Remember when you got hamburgers from the corner fish & chip shop? Remember when they were a massive handful of bread roll, beef patty, salad, bacon, cheese and onion that you struggled to get your mouth around? And the flavour! …. Beats the pants off those poor relations that the fast food chains churn out.
This recipe recreates the hamburger experience of my childhood and teenage years, but with a healthy spin. And yes, there’s still bacon….
500g lean beef mince
1 medium onion, finely chopped
1 tbs soy sauce
2 tsp Worcestershire sauce
A few drops of Tabasco sauce
6 lean short cut rashers of bacon
1 medium onion, extra, sliced
1 tbs olive oil
6 multigrain rolls
Tomato or BBQ sauce
Place mince, chopped onion, sauces and egg into a large bowl and mix well with your hands. You can use a spoon, but it’s not as effective, so don’t be squeamish… Divide the mixture into 6 equal portions and with wet hands, shape into balls, then flatten into patties. Place on a plate, cover with cling wrap and refrigerate for at least half an hour. (You can skip this step if you’re in a rush, but they stick together better if they sit in the fridge for a while).
Heat a large non-stick pan over medium-high heat and when hot, add the olive oil. Use an egg-lifter to spread the oil across the pan surface, then add the beef patties, flattening them to about 1.5cm thickness and cook until done, turning once. Remove to a plate and keep warm.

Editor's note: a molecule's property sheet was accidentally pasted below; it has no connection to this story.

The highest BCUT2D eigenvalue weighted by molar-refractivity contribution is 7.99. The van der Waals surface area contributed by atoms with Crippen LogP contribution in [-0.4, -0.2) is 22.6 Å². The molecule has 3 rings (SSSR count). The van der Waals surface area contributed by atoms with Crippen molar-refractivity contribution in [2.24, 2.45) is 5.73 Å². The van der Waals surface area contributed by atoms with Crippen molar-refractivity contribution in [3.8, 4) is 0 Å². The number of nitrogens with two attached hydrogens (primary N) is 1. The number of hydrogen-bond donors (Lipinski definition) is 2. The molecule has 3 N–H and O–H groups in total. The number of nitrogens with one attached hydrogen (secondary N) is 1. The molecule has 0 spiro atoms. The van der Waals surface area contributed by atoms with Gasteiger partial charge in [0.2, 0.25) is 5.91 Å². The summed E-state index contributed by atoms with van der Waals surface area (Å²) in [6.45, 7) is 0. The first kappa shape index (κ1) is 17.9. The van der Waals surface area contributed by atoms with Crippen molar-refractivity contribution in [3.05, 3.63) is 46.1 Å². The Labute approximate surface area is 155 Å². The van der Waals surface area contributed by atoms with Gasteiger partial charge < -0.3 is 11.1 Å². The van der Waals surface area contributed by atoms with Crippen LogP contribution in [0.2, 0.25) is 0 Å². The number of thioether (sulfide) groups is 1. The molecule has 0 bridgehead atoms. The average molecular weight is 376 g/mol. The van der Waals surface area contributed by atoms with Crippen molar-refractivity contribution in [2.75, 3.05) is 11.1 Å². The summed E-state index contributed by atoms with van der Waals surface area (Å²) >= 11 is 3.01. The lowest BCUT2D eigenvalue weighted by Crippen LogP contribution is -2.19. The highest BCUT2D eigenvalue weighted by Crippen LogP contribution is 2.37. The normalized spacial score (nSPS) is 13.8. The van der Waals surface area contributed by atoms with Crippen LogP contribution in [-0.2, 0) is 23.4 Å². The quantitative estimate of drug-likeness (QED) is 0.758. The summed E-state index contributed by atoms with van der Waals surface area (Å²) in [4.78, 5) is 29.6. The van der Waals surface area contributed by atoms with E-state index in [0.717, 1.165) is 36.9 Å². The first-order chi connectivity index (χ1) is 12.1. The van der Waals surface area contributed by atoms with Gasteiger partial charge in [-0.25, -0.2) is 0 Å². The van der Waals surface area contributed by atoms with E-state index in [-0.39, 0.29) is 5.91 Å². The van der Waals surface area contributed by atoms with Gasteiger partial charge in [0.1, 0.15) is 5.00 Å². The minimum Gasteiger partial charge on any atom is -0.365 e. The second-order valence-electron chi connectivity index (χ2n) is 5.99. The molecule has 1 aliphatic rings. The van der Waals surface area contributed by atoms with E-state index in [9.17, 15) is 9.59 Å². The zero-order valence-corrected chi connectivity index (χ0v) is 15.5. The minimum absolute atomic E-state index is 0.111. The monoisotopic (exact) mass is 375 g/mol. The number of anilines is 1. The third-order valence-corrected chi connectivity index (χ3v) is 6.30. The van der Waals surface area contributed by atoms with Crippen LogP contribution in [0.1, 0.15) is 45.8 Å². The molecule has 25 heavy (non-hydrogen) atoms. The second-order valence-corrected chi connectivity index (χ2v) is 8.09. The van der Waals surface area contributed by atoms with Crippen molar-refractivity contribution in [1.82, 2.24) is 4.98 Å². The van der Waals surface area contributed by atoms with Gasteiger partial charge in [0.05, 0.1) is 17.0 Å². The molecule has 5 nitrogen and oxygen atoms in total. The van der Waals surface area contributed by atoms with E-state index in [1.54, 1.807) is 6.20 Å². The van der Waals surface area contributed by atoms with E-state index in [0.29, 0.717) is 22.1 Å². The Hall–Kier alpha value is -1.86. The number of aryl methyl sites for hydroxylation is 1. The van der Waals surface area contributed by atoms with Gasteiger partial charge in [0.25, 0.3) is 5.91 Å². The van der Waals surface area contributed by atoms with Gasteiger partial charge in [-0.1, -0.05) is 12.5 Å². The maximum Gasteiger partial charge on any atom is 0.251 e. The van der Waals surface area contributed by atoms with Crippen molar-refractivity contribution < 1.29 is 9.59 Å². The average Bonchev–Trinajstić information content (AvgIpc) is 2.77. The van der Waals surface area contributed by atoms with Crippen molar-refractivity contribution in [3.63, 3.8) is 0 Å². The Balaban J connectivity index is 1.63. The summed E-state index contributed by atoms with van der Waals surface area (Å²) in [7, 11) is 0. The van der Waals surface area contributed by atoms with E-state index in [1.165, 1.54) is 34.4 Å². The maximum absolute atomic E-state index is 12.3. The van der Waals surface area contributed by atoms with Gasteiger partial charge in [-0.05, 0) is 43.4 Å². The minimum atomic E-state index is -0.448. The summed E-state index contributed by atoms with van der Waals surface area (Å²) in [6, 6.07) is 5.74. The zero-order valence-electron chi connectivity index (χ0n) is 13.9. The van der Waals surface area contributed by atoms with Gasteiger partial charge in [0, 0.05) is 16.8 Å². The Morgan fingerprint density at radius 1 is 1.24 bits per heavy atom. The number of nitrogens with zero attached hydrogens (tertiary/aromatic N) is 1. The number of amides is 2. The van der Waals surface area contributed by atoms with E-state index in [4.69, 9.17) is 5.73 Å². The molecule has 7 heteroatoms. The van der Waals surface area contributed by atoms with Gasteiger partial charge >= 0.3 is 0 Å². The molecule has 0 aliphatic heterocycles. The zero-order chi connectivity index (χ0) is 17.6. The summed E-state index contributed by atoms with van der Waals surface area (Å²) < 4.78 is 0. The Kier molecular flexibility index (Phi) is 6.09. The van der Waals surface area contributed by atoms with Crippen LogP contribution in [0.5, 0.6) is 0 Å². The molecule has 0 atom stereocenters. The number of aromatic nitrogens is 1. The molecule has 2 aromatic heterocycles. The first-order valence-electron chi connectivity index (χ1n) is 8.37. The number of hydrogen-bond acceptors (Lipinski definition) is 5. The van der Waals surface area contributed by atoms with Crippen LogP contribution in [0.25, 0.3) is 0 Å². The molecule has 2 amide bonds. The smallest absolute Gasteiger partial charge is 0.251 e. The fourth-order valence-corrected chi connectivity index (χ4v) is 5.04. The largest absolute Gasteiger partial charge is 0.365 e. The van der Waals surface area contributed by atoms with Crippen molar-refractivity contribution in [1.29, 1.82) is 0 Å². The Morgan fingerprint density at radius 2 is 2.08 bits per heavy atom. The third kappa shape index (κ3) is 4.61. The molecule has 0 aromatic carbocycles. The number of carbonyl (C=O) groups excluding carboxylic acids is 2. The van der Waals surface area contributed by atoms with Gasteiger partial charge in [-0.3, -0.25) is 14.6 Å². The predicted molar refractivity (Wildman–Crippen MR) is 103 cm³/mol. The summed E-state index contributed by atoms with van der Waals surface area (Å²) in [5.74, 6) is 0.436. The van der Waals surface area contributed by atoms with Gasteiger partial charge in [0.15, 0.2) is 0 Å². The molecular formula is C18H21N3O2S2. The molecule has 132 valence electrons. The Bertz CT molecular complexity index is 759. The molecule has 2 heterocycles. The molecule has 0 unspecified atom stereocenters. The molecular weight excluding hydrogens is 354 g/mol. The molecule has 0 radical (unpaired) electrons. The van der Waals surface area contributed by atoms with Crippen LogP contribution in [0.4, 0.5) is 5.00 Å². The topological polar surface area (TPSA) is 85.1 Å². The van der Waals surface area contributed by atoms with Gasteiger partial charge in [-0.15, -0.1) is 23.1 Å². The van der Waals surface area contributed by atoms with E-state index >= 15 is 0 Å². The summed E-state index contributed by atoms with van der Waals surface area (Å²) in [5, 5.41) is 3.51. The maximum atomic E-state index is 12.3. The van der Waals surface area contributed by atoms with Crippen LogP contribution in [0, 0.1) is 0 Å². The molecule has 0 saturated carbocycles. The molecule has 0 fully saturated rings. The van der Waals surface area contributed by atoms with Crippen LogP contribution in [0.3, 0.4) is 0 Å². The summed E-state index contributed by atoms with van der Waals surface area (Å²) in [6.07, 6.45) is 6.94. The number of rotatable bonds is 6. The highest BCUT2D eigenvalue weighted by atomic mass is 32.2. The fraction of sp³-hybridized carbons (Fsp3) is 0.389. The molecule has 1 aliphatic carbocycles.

Add the bacon and onion to the pan and cook until bacon is beginning to crisp and onion is browned.
While the bacon and onion are cooking, cut the rolls in half horizontally and lightly toast the insides under a griller.
Assemble burgers – place lettuce and tomato on the base of a roll, add a beef patty, slice of bacon, fried onion and BBQ sauce, then the top half of the roll and you’re all set. Serve with extra salad.
I made mine (pictured) with two beef patties, as I was short on calories for the day, but stats for an open burger with one patty and only half a roll are:
My family prefer their beef patties with extra carbs, so I take a couple of slices of wholemeal bread and process it into breadcrumbs in my food processor. Stale bread works best, but if you only have fresh, you can lightly toast it, then let it cool completely before processing. Then just combine the breadcrumbs with the raw meat mixture. I remove my share before adding the breadcrumbs, to keep my meal balanced.
Note: The mix sticks together better with the bread in it. If making the breadless version, don’t turn the burgers more than once – the less handling there is, the less likely they are to fall apart.
One or two chopped red chillies in the mix adds a nice kick too, but if you’re serving this to kids, you might want to leave those out.
Of course, you can add anything you like to your finished burger – fried (or poached) eggs are popular with my men-folk, as are cheese slices, and sliced canned beetroot is an Aussie classic. Just remember that everything you add contributes to the overall calorie count.